How bad are the Maple Leafs hurting?
Yesterday they elevated a three-goal scorer to their top line.
Jiri Tlusty, who has been hanging on the fringes, suddenly is a prime-time player. He has become necessity's go-to guy.
"That's the stages with a young player. It's not get a call from the Marlies and you're playing with Mats Sundin. It's coming in and learning the game, learning the system, watching Mats Sundin and learning how he plays. (Jiri) has taken the steps to get the opportunity," coach Paul Maurice said yesterday. And, he wasn't even wearing rose-coloured glasses when he said it.
"If he doesn't play there for 15 games it won't be a failure on Jiri's part. He's going in to play as long and as hard as he can but ... the pressure isn't on Jiri Tlusty to make that line go."
Basically, Maurice didn't have a lot of options. "We've lost our top two left wingers so everyone has to do a little more," Maurice said of a team that is starting to resemble a car wreck.
This year they sit at 138 games lost to injury, but with Bryan McCabe on the MIA list, Alex Steen and Alexei Ponikarovsky nursing battered shoulders, Mark Bell being just a rumour and Carlo Colaiacovo being 100% in mind if not body, they are on the way again to surpassing the NHL average of games lost each season to injury.
It is never a good sign when the team MVP is the guy running the x-ray machine.
Last year the team lost 335 games to injuries, putting them among the league leaders in gimp-ology with the St. Louis Blues and Philadelphia Flyers. It contributed to a crappy record then and the end result isn't looking any happier this time.
"If we look back to last year we had a lot of injuries too. And, this year we've played games with beat up guys," Maurice said. "It has been a contributing factor (to the team's performances). Last year you look at teams like Philadelphia or St. Louis and they were in the same boat."
Hockey's versions of the Titanic. And it's starting again. Sometimes you get the feeling these guys couldn't open a fan letter without needing surgery to repair the ensuing paper cut.
The NHL average for games lost the past eight seasons has been 239. At the current pace the Leafs will be slightly above the average -- depending on how long Steen and Ponikarovsky remain sidelined. And that's also assuming there are no further serious injuries. This lineup isn't deep enough to overcome that.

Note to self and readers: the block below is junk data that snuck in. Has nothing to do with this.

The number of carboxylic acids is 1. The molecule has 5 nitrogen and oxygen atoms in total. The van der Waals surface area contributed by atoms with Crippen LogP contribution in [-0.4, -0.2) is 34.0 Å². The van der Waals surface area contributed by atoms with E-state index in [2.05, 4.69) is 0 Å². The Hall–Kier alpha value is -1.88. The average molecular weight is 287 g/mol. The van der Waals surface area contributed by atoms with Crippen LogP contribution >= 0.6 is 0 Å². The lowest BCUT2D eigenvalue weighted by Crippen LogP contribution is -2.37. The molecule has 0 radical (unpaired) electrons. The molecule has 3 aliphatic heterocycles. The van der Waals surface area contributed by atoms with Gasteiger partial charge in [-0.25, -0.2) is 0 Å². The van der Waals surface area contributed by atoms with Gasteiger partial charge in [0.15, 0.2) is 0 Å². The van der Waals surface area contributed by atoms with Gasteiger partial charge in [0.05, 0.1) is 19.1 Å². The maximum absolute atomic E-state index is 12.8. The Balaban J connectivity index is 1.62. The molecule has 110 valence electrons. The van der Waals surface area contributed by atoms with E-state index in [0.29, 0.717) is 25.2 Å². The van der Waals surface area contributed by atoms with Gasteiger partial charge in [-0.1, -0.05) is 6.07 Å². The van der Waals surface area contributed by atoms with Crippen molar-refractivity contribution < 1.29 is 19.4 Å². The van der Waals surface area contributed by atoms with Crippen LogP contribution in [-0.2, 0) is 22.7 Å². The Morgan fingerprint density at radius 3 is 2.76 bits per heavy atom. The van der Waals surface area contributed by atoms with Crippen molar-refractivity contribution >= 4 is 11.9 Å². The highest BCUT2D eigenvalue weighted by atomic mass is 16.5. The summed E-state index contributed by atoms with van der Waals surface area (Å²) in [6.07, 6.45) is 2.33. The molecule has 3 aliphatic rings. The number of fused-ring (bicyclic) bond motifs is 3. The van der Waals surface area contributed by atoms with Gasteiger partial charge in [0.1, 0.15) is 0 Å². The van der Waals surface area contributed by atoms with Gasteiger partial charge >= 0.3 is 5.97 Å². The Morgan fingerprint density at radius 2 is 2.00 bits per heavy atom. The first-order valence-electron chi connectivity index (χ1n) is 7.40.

The NHL average the past eight seasons has been 219.
"We're going to move a lot of people around. Jiri has some skill and I'd like to give him an opportunity," Maurice said of moving Tlusty beside Nik Antropov and Sundin.
Still, Tlusty has not scored since Nov. 17. He hasn't scored in the Leafs' past 19 games -- seven of which he wasn't deemed necessary enough to even dress.
"I'm just a bit nervous because, well, it is Mats Sundin," admitted Tlusty yesterday. "It's a big chance for me. I'll try to make some moves, get the puck and try to find him."
Tlusty has been billed as a future star with the franchise. But nobody expected that to happen overnight, or even this season.
Not Maurice. "You have to be patient. It takes years before you can say a player has matured," he said.
Not Tlusty. He became the first Leaf to score two goals in his first NHL game since Nik Borschevsky in 1992. Since then? Not much. "I've been used to scoring at every level I've played. Now it's like 20 games without scoring. I haven't played well. The NHL is so hard. Everyone is so smart. I need to learn so much."
Still one team's pain has been his gain. "When I came to rookie camp my goal was to maybe play a couple games for the Leafs and focus on doing well in the AHL," he said. "Now, I'm living my dream. It's nice to think I'm playing with the best player in Leafs history."
Great for him; but to be honest, not so great for the Leafs. Not now. Not yet.